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Charleston News and Courier, from the Exposition, mentions a map drawn by one of our pupils. The department of printing grows each year; it employs boys and girls; two of the latter are getting to be proof-readers, as well as good type-setters. Only the best work that the limited outfit can make is sent out: pamphlets of six or eight pages, the proceedings of church organizations, bill-heads, and now, each morning, there is printed the bill of fare for the Highland Park Hotel. While they are thus trained in character and habits, lessons go on regularly, and our thirty boarders are fed in the old school-house, many of them young men who have no chance of going to school until twenty-one, when they start out to earn their own living and save for an education. They are willing to be put in classes with children of eight and ten years, as it is a graded school, and no skimming over the rudiments. Some have come from poor country schools, “ can read in Third Reader,” and not know a figure. One young man saved for two years, and began at twenty-three, could not make a nine or an eight, but the energy and perseverance were in keeping with the good in the character, which is worthy of all we can do for him. The first time he wrote his name Without a copy was to sign a paper, drawn up by the boys, not to use any bad language, and in this respect we have very little trouble, the first offence being firmly dealt with, and the use of tobacco is entirely prohibited. MARTHA SCHOFIELD. Aiken, S. C., Second mo. 13th, 1885.
EXTRACTS FROM LETTERS.
I HAVE great interest in every movement that has for its object the growth and improvement of the Society of Friends, and therefore watch with anxiety the proceedings of the Association lately formed in Philadelphia. I have entire unity with the First-day School movement, and think it needs in many places, the fostering care of the Society; yet I think I see a need that the young beinfused with a spirit of greater reverence for Divine things, and also greater respect for those who for so long have “borne the burden and heat of the day.” Longfellow truly says:
That, wanting reverence, wanteth the best food The soul can feed on,”
and this needs to be cultivated. We should not forget that many of these Friends have long given of their strength and their substance that our meetings be maintained, and good order and neatness observed, while others have taken their ease regarding these things. In these-later days, also, there has been neglect in the training of children in the way of simplicity and self-denial, and then we wonder why they do not love a Society whose testimonies are all on the basis of a self-denying Christian. I am no advocate for a severe life, believing that all the gifts of God are good and are ours to enjoy in moderation, but children must be trained in their homes and in their religious Society to understand this, and that to enjoy to the full the rich blessings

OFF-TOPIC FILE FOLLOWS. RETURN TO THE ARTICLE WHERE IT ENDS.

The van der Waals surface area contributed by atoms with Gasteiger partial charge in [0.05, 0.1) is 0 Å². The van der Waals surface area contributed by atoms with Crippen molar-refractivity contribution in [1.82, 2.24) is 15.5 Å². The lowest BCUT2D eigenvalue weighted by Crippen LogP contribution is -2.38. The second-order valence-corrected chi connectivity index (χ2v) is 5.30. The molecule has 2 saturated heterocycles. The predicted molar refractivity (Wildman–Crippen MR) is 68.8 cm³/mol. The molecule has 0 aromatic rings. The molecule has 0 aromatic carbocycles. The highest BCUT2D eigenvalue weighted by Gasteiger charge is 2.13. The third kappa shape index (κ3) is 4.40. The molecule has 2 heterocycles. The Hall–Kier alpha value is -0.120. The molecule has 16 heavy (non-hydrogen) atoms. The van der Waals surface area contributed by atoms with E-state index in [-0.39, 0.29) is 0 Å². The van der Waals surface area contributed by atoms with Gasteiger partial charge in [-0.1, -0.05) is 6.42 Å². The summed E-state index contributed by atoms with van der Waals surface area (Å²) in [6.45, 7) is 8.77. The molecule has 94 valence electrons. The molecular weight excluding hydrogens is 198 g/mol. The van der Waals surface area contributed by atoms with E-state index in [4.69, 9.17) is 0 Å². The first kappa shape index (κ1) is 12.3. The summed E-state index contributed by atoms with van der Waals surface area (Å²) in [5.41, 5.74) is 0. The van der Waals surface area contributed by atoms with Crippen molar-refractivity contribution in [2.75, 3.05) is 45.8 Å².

of God, they must deny themselves so they can aid others. Then will they love and cling to both home and Meeting, for in both have they been taught true wisdom.
A PRIVATE letter from England says: In numbers 40 and 42 of Friends' Intelligencer are two papers, “Retrospect and Prospect” and the “Ordeal by Battle,” read at Race Street Meeting-house. It may interest the editors to know that last First-day evening I read the papers at a Reading Meeting in the old Meeting-house at Norton, near Stockton, and that they proved highly interesting to the audience. The first paper seemed to me to be peculiarly appropriate to the place, as Friends probably nowhere suffered more persecution from civil and priestl power than they did at Norton from 1650 to 1690. Within a few yards of where I read there are the graves of martyrs who died in Durham Gaol and whose bodies were brought home for interment; and of others who died from ill treatment and hardship. There was a poem in Friends' Intelligencer a few weeks since, “Forgotten Workers,” which might have been written purposely for Norton graveyard. The evening when it arrived I was to give a short lecture on the Persecutions of the Early Friends at Norton, and took it with me to read at the conclusion. 12th month, 21st, 1884.